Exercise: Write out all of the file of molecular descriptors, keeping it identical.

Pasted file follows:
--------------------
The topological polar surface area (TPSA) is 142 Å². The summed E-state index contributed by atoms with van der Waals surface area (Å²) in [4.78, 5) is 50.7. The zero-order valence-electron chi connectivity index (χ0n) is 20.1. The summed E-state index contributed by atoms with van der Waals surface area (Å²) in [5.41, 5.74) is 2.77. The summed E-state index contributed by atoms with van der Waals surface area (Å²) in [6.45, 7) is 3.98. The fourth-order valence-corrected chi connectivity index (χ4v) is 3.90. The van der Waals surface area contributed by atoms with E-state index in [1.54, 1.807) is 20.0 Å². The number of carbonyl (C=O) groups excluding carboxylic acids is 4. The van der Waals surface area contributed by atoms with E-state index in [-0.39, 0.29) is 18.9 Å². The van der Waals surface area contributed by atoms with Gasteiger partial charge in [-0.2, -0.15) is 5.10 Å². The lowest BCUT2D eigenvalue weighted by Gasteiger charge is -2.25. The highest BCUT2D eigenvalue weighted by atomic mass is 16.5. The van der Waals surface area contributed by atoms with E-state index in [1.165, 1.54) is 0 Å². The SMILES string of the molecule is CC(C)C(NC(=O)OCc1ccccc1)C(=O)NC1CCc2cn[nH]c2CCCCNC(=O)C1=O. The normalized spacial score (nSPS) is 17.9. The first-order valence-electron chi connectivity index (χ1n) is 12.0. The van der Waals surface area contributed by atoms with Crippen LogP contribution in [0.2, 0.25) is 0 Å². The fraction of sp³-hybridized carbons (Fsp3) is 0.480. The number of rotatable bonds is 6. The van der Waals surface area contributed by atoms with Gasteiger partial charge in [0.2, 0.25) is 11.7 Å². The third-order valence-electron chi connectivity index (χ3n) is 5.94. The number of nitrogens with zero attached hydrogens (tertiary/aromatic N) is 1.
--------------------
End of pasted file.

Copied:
The topological polar surface area (TPSA) is 142 Å². The summed E-state index contributed by atoms with van der Waals surface area (Å²) in [4.78, 5) is 50.7. The zero-order valence-electron chi connectivity index (χ0n) is 20.1. The summed E-state index contributed by atoms with van der Waals surface area (Å²) in [5.41, 5.74) is 2.77. The summed E-state index contributed by atoms with van der Waals surface area (Å²) in [6.45, 7) is 3.98. The fourth-order valence-corrected chi connectivity index (χ4v) is 3.90. The van der Waals surface area contributed by atoms with E-state index in [1.54, 1.807) is 20.0 Å². The number of carbonyl (C=O) groups excluding carboxylic acids is 4. The van der Waals surface area contributed by atoms with E-state index in [-0.39, 0.29) is 18.9 Å². The van der Waals surface area contributed by atoms with Gasteiger partial charge in [-0.2, -0.15) is 5.10 Å². The lowest BCUT2D eigenvalue weighted by Gasteiger charge is -2.25. The highest BCUT2D eigenvalue weighted by atomic mass is 16.5. The van der Waals surface area contributed by atoms with E-state index in [1.165, 1.54) is 0 Å². The SMILES string of the molecule is CC(C)C(NC(=O)OCc1ccccc1)C(=O)NC1CCc2cn[nH]c2CCCCNC(=O)C1=O. The normalized spacial score (nSPS) is 17.9. The first-order valence-electron chi connectivity index (χ1n) is 12.0. The van der Waals surface area contributed by atoms with Crippen LogP contribution in [0.2, 0.25) is 0 Å². The fraction of sp³-hybridized carbons (Fsp3) is 0.480. The number of rotatable bonds is 6. The van der Waals surface area contributed by atoms with Gasteiger partial charge in [0.2, 0.25) is 11.7 Å². The third-order valence-electron chi connectivity index (χ3n) is 5.94. The number of nitrogens with zero attached hydrogens (tertiary/aromatic N) is 1.